ASU are currently involved in, and have also completed, several research projects funded by the European Union and government agencies.

Background: Aggregates (sand and gravel) are essential products for the development and maintenance of infrastructure. Economically viable on-land sources in Britain and Ireland are rapidly diminishing, and alternative sources need to be found. In some areas of the UK the majority of aggregates used are already marine based. Significant marine aggregate deposits are available in the southern Irish Sea, and these can contribute to competitive regional development.

Research Goals: The aim of the IMAGIN project is to facilitate the evolution of a strategic framework within which development and exploitation of marine aggregate resources from the Irish Sea may be sustainably managed with minimum risk of impact on marine and coastal environments, ecosystems and other marine users.

Research Partners: IMAGIN brings together an Ireland/Wales scientific consortium comprising organisations with expertise in coastal processes, geology and marine resource management. ASU are involved in the identification and description of benthic communities in the Irish Sea and the development of a community wide sensitivity index. Overall management of the IMAGIN project is co-ordinated by the CMRC based in UCC. Further information on this research is available on the project's website or contacting the project manager, Mr. Gerry Sutton.

 

Imagin

 HIMOM: Hierarchical Monitoring Methods (2002 - 2005) for Intertidal Flats

 

Background: Estuaries and intertidal sand or mud flats are coastal zone habitats whose functioning reflects changes in the coastal zone in general. These areas are one of the most productive natural ecosystems on Earth and changes to intertidal ecosystems greatly influence our natural environment. Active monitoring and management of these habitats is vital to the success of native and over-wintering bird populations and commercially important fisheries.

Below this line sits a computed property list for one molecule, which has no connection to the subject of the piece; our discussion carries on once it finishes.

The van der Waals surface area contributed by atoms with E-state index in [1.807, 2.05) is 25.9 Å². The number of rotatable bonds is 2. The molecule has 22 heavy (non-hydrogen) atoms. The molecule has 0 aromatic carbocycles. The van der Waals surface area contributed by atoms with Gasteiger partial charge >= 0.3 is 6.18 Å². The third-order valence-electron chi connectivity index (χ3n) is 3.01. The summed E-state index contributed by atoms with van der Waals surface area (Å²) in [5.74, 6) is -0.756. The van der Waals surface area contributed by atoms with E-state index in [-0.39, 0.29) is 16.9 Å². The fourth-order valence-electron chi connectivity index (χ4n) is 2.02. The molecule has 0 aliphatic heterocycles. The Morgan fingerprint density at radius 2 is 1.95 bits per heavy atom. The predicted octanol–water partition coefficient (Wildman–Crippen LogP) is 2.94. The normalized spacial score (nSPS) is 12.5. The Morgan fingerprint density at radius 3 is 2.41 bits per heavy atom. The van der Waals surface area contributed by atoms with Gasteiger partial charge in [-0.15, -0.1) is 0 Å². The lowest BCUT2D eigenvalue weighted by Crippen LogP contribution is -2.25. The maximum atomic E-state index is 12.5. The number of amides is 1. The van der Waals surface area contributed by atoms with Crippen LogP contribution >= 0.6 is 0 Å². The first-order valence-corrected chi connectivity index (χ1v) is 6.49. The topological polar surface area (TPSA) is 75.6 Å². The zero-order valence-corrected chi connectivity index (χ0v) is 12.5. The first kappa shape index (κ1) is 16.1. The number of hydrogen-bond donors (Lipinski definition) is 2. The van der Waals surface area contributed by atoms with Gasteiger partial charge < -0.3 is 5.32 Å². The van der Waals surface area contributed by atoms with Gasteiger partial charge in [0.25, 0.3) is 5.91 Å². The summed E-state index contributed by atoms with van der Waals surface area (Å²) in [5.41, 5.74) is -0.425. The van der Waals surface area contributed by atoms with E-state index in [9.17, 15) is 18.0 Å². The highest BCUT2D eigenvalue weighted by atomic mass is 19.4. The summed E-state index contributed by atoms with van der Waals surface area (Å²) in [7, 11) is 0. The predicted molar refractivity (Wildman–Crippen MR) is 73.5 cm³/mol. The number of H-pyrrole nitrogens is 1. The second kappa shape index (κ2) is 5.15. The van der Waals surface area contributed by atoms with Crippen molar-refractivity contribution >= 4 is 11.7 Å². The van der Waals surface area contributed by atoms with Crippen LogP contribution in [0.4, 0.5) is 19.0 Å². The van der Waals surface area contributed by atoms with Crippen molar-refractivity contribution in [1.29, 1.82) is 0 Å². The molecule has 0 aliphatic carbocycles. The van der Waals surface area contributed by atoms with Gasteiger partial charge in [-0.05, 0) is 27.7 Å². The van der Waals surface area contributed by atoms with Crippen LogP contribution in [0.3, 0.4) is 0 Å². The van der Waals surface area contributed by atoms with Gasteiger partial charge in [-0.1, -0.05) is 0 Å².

Research Goals: The overall objective of HIMOM was to provide a system of Hierarchical Monitoring Methods (HMM) to determine system change expressed by biological and physical variation within intertidal areas. The goal of HIMOM is then to implement the HMM and provide a management strategy tailored to the needs of selected end-users concerned with coastal zone management at sites around Europe.

Research Partners: The research group consisted of 8 partners from 5 European countries. It comprised of 5 academic institutes, 1 private company and 1 public authority that is responsible for coastal monitoring. ASU monitored the Fisherstown Flat along the Barrow Estuary in Co. Waterford. A suite of parameters was monitored for change by ASU personnel ranging from simple ground measurements of biota and physical characteristics to remote sensing of spectral reflectance properties for the analysis of basin scale systems.

Further information on this research is available on the Project's website >>

A CD information pack and further information on this project is available by contacting Derek Casey at the Aquatic Services Unit.

BIOPTIS: Intertidal Sediment Ecosystems A Remote Sensing Approach (1998 - 2001)

The BIOPTIS programme, which commenced early in 1998, addressed the use of remote sensing for the interpretation of intertidal systems and the assessment of environmental change. The BIOPTISproject maximised the discrimination of tidal flat characteristics by remote sensing and examined the importance of scale in actual measurements and modelled predictions of sediment processes. Links between pigment distribution, primary productivity and grazing in tide-influenced sediment systems were examined in detail. For more information on this project, please visit the BIOPTIS homepage.

For further information on this project contact Derek Casey at the Aquatic Services Unit.

 Measurement and Modelling of Environmental Risk Associated with Phosphorus from Agricultural sources (2004 - present)

Summary: